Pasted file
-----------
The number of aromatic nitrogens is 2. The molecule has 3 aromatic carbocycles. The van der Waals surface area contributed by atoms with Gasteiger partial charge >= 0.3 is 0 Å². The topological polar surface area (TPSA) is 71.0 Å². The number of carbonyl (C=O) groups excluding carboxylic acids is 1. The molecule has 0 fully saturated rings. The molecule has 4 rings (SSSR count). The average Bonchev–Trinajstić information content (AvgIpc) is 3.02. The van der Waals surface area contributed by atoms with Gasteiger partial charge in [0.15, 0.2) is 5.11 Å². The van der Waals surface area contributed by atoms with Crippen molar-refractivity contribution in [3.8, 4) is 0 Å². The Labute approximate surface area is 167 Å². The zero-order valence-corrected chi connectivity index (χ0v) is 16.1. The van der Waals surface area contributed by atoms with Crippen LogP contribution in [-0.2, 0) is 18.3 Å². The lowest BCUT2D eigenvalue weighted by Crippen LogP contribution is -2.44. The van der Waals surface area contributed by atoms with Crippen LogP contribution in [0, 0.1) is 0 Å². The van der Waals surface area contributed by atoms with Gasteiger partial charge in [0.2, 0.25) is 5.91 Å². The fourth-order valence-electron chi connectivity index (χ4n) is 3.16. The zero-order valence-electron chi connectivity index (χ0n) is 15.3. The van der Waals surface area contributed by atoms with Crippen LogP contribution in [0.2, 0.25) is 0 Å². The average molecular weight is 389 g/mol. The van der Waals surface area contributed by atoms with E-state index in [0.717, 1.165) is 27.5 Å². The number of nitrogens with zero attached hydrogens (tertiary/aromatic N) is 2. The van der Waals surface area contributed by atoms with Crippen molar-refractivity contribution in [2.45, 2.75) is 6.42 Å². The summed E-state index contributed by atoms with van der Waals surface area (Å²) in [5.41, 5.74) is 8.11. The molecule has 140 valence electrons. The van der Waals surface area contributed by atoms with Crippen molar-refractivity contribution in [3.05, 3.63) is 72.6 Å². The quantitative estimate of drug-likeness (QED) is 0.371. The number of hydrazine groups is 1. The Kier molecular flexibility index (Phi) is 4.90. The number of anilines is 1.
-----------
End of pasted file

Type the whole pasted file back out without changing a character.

The number of aromatic nitrogens is 2. The molecule has 3 aromatic carbocycles. The van der Waals surface area contributed by atoms with Gasteiger partial charge >= 0.3 is 0 Å². The topological polar surface area (TPSA) is 71.0 Å². The number of carbonyl (C=O) groups excluding carboxylic acids is 1. The molecule has 0 fully saturated rings. The molecule has 4 rings (SSSR count). The average Bonchev–Trinajstić information content (AvgIpc) is 3.02. The van der Waals surface area contributed by atoms with Gasteiger partial charge in [0.15, 0.2) is 5.11 Å². The van der Waals surface area contributed by atoms with Crippen molar-refractivity contribution in [3.8, 4) is 0 Å². The Labute approximate surface area is 167 Å². The zero-order valence-corrected chi connectivity index (χ0v) is 16.1. The van der Waals surface area contributed by atoms with Crippen LogP contribution in [-0.2, 0) is 18.3 Å². The lowest BCUT2D eigenvalue weighted by Crippen LogP contribution is -2.44. The van der Waals surface area contributed by atoms with Crippen LogP contribution in [0, 0.1) is 0 Å². The van der Waals surface area contributed by atoms with Gasteiger partial charge in [0.2, 0.25) is 5.91 Å². The fourth-order valence-electron chi connectivity index (χ4n) is 3.16. The zero-order valence-electron chi connectivity index (χ0n) is 15.3. The van der Waals surface area contributed by atoms with Crippen LogP contribution in [0.2, 0.25) is 0 Å². The average molecular weight is 389 g/mol. The van der Waals surface area contributed by atoms with E-state index in [0.717, 1.165) is 27.5 Å². The number of nitrogens with zero attached hydrogens (tertiary/aromatic N) is 2. The van der Waals surface area contributed by atoms with Crippen molar-refractivity contribution in [2.45, 2.75) is 6.42 Å². The summed E-state index contributed by atoms with van der Waals surface area (Å²) in [5.41, 5.74) is 8.11. The molecule has 140 valence electrons. The van der Waals surface area contributed by atoms with Crippen molar-refractivity contribution in [3.05, 3.63) is 72.6 Å². The quantitative estimate of drug-likeness (QED) is 0.371. The number of hydrazine groups is 1. The Kier molecular flexibility index (Phi) is 4.90. The number of anilines is 1.